To my vision, or any illusion, they wore every sort of careless cap, slouch felt hat, and straw hat; any sort of tunic, jacket, and cutaway. The top-hat and frock-coat still appear, but their combination is evidently no longer imperative, as it formerly was at all daytime functions. I do not mean to say that you do not often see that stately garment on persons of authority, but only that it is apparently not of the supremacy expressed in the drawings of Du Maurier in the eighties and nineties of the last century. Certainly, when it comes to the artist at Truefitt's wearing a frock-coat while cutting your hair, you cannot help asking yourself whether its hour has not struck. Yet, when one has said this, one must hedge from a conjecture so extreme. The king wears a frock-coat, a long, gray one, with a white top-hat and lavender gloves, and those who like to be like a king conform to his taste. No one, upon his life, may yet wear a frock and a derby, but many people now wear top-hats, though black ones, with sack-coats, with any sort of coats; and, above all, the Londoner affects in summer a straw hat either of a flat top and a pasteboard stiffness, or of the operatically picturesque Alpine pattern, or of a slouching Panama shapelessness. What was often the derision, the abhorrence of the English in the dress of other nations has now become their pleasure, and, with the English genius of doing what they like, it may be that they overdo their pleasure. But at the worst the effect is more interesting than our uniformity. The conventional evening dress alone remains inviolate, but how long this will remain, who can say? The simple-hearted American, arriving with his scrupulous dress suit in London, may yet find himself going out to dinner with a company of Englishmen in white linen jackets or tennis flannels.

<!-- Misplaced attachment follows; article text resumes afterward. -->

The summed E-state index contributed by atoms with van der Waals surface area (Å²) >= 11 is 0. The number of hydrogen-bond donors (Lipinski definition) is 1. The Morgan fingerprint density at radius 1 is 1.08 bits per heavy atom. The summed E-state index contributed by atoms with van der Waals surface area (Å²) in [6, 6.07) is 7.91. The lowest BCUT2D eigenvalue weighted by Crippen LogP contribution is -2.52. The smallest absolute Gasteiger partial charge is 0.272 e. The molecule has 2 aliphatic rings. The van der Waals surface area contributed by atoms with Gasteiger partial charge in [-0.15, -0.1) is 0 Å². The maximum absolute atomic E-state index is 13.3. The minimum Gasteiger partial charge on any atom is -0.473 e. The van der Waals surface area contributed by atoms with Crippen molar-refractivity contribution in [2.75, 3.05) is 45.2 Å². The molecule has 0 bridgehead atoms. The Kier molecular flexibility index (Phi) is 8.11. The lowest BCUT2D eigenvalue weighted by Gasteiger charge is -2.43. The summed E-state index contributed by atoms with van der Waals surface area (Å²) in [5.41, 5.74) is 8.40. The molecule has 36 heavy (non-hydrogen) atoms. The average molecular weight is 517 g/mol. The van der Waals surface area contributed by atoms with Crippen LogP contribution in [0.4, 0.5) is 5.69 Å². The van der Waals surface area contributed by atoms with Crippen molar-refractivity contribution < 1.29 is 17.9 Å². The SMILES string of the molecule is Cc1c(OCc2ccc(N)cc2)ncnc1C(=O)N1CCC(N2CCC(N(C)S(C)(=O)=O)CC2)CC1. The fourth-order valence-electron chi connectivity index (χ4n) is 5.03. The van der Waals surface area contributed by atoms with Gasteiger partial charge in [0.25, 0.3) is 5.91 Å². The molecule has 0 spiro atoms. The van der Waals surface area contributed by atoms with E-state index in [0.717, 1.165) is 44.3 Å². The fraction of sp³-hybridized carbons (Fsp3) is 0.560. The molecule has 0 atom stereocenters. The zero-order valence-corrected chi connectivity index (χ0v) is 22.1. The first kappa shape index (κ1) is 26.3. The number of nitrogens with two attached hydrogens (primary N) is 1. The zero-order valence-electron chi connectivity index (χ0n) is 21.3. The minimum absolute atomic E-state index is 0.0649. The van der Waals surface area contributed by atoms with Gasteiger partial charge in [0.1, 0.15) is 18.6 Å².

If, however, the men's dress in England is informal, impatient, I think one will be well within the lines of safety in saying that above everything the English women's dress expresses sentiment, though I suppose it is no more expressive of personal sentiment than the chic of our women's dress is expressive of personal chic; in either case the dressmaker, male or female, has impersonally much to do with it. Under correction of those countrywomen of ours who will not allow that the Englishwomen know how to dress, I will venture to say that their expression of sentiment in dress is charming, but how charming it comparatively is I shall be far from saying. I will only make so bold as to affirm that it seems more adapted to the slender fluency of youth than some realizations of the American ideal; and that after the azaleas and rhododendrons in the Park there is nothing in nature more suggestive of girlish sweetness and loveliness than the costumes in which the wearers flow by the flowery expanses in carriage or on foot. The colors worn are often as courageous as the vegetable tints; the vaporous air softens and subdues crimsons and yellows that I am told would shriek aloud in our arid atmosphere; but mostly the shades worn tend to soft pallors, lavender, and pink, and creamy white. A group of girlish shapes in these colors, seen newly lighted at a doorway from a passing carriage, gave as they pressed eagerly forward a supreme effect of that sentiment in English dress which I hope I am not recreant in liking. Occasionally, also, there was a scarf, lightly escaping, lightly caught, which, with an endearing sash, renewed for a fleeting moment a bygone age of Sensibility, as we find it recorded in many a graceful page, on many a glowing canvas.